Keystone XL and the Price of Oil
Truck hauling 36-inch pipe to build Keystone-Cushing pipeline (phase 2) southeast of Peabody, Kansas. The Keystone-Cushing pipeline phase connected the Keystone pipeline (phase 1) in Steele City, Nebraska south through Kansas to the oil hub and tank farm in Cushing, Oklahoma, a distance of 291 miles. Phase 2 completed February 2011. (Photo: Steve Meirowsky; Flickr CC BY 2.0)
Senate proponents of the Keystone XL pipeline expect to try again to force the President’s hand regarding the controversial project when Republicans take over the Senate next year. But in conversation with host Steve Curwood, energy investment strategist Joseph Stanislaw says uncertainties about the pipeline’s economic feasibility, and its climate and other environmental impacts make its future uncertain.
CURWOOD: From the Jennifer and Ted Stanley Studios in Boston and PRI, this is Living on Earth. I’m Steve Curwood. The Keystone XL pipeline has now been ‘in the pipeline’ for six years, and though Democrats in the Senate recently blocked a Congressional move to force the hand of President Obama, it may still get the green light.
Republicans say they’ll try again after they take control of both sides of Congress in January. For the Canadian producers of the highly polluting tar sands oil, speed is essential, as the world price of oil has dropped sharply, squeezing profitability and scaring investors. Keystone XL’s fast path to the Gulf coast refineries would get tar sands oil to market cheaper and make increased production more attractive. For insight, we turn to energy investment strategist Joe Stanislaw. Joe, welcome back to Living on Earth.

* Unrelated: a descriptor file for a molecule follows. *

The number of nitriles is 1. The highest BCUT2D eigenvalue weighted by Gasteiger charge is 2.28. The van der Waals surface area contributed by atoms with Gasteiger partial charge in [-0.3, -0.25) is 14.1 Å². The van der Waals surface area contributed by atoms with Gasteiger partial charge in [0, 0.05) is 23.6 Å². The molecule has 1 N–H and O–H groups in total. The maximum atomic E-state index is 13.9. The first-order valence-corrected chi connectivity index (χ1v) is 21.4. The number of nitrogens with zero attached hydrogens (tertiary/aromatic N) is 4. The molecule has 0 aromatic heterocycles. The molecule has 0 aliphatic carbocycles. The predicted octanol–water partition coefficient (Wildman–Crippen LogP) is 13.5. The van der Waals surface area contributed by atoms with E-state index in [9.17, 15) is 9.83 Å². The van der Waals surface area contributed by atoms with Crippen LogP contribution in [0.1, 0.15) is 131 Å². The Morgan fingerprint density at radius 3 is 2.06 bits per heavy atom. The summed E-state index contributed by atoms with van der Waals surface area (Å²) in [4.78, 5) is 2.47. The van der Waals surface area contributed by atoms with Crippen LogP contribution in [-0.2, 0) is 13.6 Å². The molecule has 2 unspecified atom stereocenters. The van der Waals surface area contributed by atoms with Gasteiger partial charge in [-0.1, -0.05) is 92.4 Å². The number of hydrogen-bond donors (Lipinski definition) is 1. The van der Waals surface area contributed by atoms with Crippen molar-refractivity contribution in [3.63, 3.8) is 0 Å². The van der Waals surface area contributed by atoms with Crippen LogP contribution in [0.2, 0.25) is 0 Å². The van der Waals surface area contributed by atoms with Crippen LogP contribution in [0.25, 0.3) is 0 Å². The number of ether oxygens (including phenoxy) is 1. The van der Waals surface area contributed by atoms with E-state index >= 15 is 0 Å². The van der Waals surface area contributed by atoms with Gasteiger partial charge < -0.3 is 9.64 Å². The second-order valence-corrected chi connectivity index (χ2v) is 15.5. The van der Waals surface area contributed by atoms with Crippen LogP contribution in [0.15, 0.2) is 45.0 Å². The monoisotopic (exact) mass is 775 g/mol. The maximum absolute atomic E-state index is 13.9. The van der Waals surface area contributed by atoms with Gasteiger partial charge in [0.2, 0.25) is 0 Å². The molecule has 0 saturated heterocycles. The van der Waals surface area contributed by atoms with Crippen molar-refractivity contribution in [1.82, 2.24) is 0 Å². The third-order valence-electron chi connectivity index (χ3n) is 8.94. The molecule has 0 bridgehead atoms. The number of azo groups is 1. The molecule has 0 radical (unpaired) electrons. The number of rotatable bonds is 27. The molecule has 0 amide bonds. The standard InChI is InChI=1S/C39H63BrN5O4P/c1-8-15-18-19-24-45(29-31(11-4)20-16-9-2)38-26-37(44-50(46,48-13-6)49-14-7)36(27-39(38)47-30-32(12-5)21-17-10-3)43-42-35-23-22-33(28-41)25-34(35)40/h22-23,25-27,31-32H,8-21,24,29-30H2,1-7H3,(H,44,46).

STANISLAW: Thank you for having me, Steve.
CURWOOD: Considering the prospects for the price of oil, how crucial is Keystone to making it economically viable to use tar sands oil?
STANISLAW: Does it make a difference right now in the short-term? Probably not a whole lot at all. [LAUGHS] Let's be realistic. So far, that oil has not been moving through those pipelines. It's been going east and west through other already existing pipelines. Now, there are other pipelines being built in Canada, one going east, one going west, to the tune of about 2 million barrels a day of oil equivalent flow. So that oil is going to be produced, it's going to be moved. That's a fact. When it is actually produced and moved, there's an issue of pricing and timing, but it's going to happen over the next five or 10 years. If it is delayed 20 years, if there are enough objections to it on the environmental front, they may pull back on that. But with the current situation and potential alternative routes for exporting, in the next five or ten years, it'll happen.
CURWOOD: Now, Joe, I know you're familiar with the argument of this put forth by some that to protect the climate two-thirds at least of present oil and carbon-based fuel reserves need to stay in the ground. How do you reconcile additional infrastructure like Keystone against those kind of concerns?
STANISLAW: In the short-term, we're not going to get off the stuff as they say, and oil will move. There will be that transition period taking place, and it'll begin to slow everything in the mid-20s probably, but equally I think more and more people will recognize that it used to be the fear of peak oil supply. That's now something that's been discredited. The real issue is, people can find new ways not to use the stuff. People will be using it much more efficiently, alternative sources will be found. Peak oil demand is really...should be the factor people are looking at.